How Does Movement Work in D&D?

Drawing of Man Defending A Wounded Man

Here’s the deal; movement in D&D is one of the easier parts of combat.

To calculate your Movement, look at whatever your race’s speed is. That’s how many feet you can move on your turn. This varies between 25 or 30 feet depending on your character’s race.

Also, this usually translates to 5 or 6 squares. If your table uses gridded battle maps, 1 square typically equals 5 feet.

Now, one of the most common questions I hear is "can I move and attack in the same turn?"

The answer is; yes. You can move and attack in the same turn in Damp;D.

Another cool thing about 5e’s combat is that you can break up your movement for between attacks. For example, this means you can use 15 feet of your movement, attack, and complete your movement. Which also means you can move after attacks, too.

Personally, this is one of my favorite features of D&D 5e’s combat mechanics. It gives players (and the DM) more tactical options. And, it feels less restrictive on combat as a whole.

Anyway. Another common question I see is " can I move diagonally?"

Yes, you can move diagonally in D&D 5e. For the basic rules, each square still counts as 5 feet.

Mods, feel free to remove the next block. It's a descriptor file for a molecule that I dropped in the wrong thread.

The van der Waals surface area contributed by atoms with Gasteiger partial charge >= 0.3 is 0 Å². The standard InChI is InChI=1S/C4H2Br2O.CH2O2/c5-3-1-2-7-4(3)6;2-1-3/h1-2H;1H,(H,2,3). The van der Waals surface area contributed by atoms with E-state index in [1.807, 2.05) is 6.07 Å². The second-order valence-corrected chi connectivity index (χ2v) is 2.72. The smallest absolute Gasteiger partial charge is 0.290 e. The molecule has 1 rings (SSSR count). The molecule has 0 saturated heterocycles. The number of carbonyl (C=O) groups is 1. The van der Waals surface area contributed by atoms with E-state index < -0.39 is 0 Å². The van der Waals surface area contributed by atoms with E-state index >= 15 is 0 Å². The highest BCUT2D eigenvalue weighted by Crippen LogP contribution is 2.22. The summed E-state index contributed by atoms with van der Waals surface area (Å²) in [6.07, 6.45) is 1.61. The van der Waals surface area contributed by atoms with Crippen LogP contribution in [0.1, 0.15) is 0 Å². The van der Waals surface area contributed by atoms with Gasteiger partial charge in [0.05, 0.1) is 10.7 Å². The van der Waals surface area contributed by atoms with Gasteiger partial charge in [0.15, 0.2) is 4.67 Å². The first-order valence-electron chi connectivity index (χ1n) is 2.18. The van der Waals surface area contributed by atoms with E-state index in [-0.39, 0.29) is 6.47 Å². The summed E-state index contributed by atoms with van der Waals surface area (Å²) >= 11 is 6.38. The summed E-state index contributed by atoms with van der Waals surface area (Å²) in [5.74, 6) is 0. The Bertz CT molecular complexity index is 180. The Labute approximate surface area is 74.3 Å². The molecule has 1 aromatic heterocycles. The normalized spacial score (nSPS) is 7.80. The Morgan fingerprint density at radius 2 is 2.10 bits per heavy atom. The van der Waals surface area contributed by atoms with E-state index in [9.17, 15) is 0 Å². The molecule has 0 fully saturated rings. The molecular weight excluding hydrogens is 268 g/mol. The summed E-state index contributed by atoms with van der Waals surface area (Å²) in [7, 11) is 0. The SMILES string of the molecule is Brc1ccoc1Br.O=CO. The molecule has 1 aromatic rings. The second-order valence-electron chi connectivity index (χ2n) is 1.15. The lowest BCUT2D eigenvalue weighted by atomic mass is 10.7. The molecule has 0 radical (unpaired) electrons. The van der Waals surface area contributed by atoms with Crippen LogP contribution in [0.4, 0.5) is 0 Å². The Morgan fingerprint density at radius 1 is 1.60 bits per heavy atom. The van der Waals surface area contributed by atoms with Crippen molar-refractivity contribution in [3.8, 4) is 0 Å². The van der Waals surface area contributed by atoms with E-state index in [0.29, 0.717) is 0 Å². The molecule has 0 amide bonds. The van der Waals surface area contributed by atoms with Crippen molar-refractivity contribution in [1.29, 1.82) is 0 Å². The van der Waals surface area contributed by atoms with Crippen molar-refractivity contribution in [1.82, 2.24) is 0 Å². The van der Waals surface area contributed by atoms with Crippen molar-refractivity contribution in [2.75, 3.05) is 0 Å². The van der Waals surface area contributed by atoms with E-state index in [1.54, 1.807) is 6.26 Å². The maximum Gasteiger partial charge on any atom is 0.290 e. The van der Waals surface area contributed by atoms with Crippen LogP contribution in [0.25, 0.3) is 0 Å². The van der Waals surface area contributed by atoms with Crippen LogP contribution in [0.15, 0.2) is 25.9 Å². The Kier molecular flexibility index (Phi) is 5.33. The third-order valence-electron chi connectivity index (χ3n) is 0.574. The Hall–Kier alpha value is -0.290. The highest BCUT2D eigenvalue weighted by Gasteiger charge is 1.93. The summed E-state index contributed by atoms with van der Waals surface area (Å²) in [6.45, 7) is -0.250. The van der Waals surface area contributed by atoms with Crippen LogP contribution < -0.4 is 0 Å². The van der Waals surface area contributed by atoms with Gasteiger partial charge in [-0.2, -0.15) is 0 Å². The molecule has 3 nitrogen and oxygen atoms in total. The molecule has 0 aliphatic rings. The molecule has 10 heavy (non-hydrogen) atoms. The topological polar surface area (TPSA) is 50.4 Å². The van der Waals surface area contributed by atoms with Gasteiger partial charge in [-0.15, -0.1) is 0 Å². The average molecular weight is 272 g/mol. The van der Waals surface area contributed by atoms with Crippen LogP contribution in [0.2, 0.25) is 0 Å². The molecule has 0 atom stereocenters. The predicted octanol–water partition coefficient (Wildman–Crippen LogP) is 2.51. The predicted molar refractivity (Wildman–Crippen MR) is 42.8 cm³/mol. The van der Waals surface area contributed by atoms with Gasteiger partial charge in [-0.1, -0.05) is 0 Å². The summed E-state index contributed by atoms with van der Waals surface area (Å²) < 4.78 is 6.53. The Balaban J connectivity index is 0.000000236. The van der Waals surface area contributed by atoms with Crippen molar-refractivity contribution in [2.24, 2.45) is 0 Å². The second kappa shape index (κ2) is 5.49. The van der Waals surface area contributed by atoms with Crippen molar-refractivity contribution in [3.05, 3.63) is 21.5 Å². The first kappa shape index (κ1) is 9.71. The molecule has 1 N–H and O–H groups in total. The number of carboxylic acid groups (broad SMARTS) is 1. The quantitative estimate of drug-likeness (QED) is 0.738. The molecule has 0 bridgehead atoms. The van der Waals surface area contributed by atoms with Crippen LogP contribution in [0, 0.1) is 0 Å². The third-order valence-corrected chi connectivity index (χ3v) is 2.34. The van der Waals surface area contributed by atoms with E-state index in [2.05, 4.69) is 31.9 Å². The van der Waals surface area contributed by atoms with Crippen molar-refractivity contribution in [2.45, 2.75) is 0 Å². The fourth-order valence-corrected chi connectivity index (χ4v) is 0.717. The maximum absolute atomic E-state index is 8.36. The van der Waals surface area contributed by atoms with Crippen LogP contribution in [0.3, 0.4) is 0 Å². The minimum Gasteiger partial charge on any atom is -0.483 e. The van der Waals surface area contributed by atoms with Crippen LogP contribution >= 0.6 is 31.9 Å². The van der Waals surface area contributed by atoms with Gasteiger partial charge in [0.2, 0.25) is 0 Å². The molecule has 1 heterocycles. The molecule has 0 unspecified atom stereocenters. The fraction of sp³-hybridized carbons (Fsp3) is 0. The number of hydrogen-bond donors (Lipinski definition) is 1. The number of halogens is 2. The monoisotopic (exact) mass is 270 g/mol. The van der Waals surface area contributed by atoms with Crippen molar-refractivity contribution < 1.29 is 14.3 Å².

With movement done, let’s see how attacking works in D&D 5e.

How is D&D Attack Calculated?

Drawing of Woman Aiming a Crossbow
Pictured: A Ranger Who’s Had Enough of the Rogue’s Shenanigans

Now, probably the most frequent action you’ll take is the Attack action. So, let’s take a look at where to find it, how it’s calculated, and what to do with it.

First things first; your Attack Modifier is found in the Attacks & Spellcasting box on your character sheet. And, to calculate your character’s attack, you add your Proficiency Bonus and corresponding Ability Score Modifier. But, you DO NOT add your Proficiency Bonus is you’re not proficient with the weapon.

Remember: check which weapons your character is proficient with. Either from their race, class, or feat.

To simplify, the formula looks like this:

Attack Modifier = Proficiency Bonus (if you’re proficient) + Ability Score Modifier (Strength or Dexterity)

You use Strength or Dexterity, depending on the weapon, for weapon attacks. So, anything with a sword, bow, axe, javelin, and so forth.

Now, you use the same formula for spells that require an attack roll. But, instead of Strength or Dexterity, you use your Spellcasting Ability Modifier (Intelligence, Wisdom, or Charisma, depending on your character’s class).

Once you figure out your Attack Modifier, you’ll need to remember it anytime you want to take the Attack Action.